An illustration from Incantations Over Water by Sharanya Manivannan
IT IS NOT often that we open a graphic novel about mermaids and witness stunning lyricism leaping off its pages.
Sharanya Manivannan’s gorgeously illustrated, evocative novel Incantations over Water weaves a tapestry of lore, mythology, magic, and history featuring mermaids, those fantastical sea-based creatures we tend to assume sprang from European imagination alone. Except that in Manivannan’s rendition, they seem less fantastical, more victims of anthropocentricism taken to an extreme, and existent across mythologies. As Ila, our protagonist and storyteller, berates us, “You, humans, you like the stories in which one of you meets one of us. This is why you don’t really know the stories of us.”
Ila is a mermaid residing in the Kallady lagoon in Mattakalappu (or Batticaloa), Sri Lanka, who lures the reader with tales about merfolk and the history of her home. In interviews, Manivannan talks about how when she visited Mattakalappu, her ancestral home, she noticed mermaids appearing everywhere but in folklore. Elsewhere, Manivannan writes, “the meen magal [mermaid] was just there, in symbols and songs”; just not in narratives.
Acknowledging this “folkloric void”, Manivannan works by pulling out story threads from the world’s tapestry of mermaid lore. While telling us about herself, Ila borrows stories—seeking them “like the moon seeks itself in still water”—from Southeast Asia to South America, trying “to find myself in them”.
The sea appears as a character in the novel, almost a living being with a force of its own, opening its “maw” and swallowing all that is near it on land. Its depths filled with a wondrous universe brimming with life, the sea is also half home to Ila, whose other home is Batticaloa and the connection she feels to it after having witnessed so much history and loss on its land. Even as Manivannan has Ila narrate her story through all the lacunae, she uses these fantastical elements to talk about grief, loss, and trauma that Sri Lanka itself has undergone in the course of its history of colonialism, Civil War, and the tsunami. For the larger part of the novel, Ila tells us about herself (through the stories of other mermaids like her) and her land. But it is only towards the end that we get a glimpse of her own longing and yearning to be seen, to be heard, to not be alone. To be heard is to have one’s existence acknowledged. When Ila asks to be heard, she is essentially asking to be realised, storied, contextualised.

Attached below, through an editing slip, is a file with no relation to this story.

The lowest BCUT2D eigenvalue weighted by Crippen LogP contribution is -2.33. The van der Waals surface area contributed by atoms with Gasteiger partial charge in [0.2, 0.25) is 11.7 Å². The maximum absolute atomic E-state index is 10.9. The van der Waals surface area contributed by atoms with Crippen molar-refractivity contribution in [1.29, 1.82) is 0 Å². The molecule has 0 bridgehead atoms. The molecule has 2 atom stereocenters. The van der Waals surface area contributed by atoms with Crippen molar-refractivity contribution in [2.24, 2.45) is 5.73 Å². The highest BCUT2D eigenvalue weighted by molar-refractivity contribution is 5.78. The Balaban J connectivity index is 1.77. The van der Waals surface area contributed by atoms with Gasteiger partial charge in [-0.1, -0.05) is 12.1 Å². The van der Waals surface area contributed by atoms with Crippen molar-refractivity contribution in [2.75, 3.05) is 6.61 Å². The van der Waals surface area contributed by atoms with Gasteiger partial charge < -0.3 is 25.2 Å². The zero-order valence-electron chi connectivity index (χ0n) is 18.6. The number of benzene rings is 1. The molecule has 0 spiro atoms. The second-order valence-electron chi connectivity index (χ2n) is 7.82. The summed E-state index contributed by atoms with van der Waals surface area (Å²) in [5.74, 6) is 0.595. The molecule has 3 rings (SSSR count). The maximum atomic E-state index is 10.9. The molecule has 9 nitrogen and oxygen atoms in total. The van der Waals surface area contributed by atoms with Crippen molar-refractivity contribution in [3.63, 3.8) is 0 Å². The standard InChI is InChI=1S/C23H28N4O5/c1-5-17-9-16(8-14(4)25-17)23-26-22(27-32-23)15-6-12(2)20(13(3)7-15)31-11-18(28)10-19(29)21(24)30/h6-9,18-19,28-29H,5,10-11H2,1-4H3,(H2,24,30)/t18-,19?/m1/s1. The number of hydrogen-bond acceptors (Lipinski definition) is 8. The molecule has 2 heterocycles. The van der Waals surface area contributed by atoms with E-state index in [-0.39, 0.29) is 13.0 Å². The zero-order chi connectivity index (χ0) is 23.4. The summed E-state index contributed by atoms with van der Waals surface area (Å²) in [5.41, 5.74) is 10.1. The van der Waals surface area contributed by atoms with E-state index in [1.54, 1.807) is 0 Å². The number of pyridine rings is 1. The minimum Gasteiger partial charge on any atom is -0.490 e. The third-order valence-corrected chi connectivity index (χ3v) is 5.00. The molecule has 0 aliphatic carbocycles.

In many instances, Manivannan depicts the sea and the night sky as reflections of each other. Ila calls a boatman “another beautiful bearer of light”; the boat has an “asterism” within it; corals “orbed” around Ila’s wrists. Deep indigo has been used as the major colour palette, on which drawings are then depicted in white alongside contrasts of vivid colours, mostly reds and yellows. The overall effect is that of being enticed into a magical world of deep waters under a mystical night sky.
The language is beautiful and suffused with imagery. A diver “rides up through the water like a sun-seeking thing”. Ila implies stories about “the power-hungry and the poetry-impelled” projecting their desire for glory onto other places. A wrecked and lost ship takes on “transformed sentience” in the form of lush reefs.
Sometimes though, Manivannan can be a tad bit too generous in her use of nautical words. It would also help tremendously if there was an appendix giving context to the many mermaid folklore mentioned in the novel. Having to look them up online steals from the experience, and breaks the narrative flow for the reader.
Split into 12 chapters, Incantations over Water is an exploration about memory, home, loss, and the power of narratives. Densely researched and ecofeminist in its approach, the novel is an enthralling poetic and visual feat.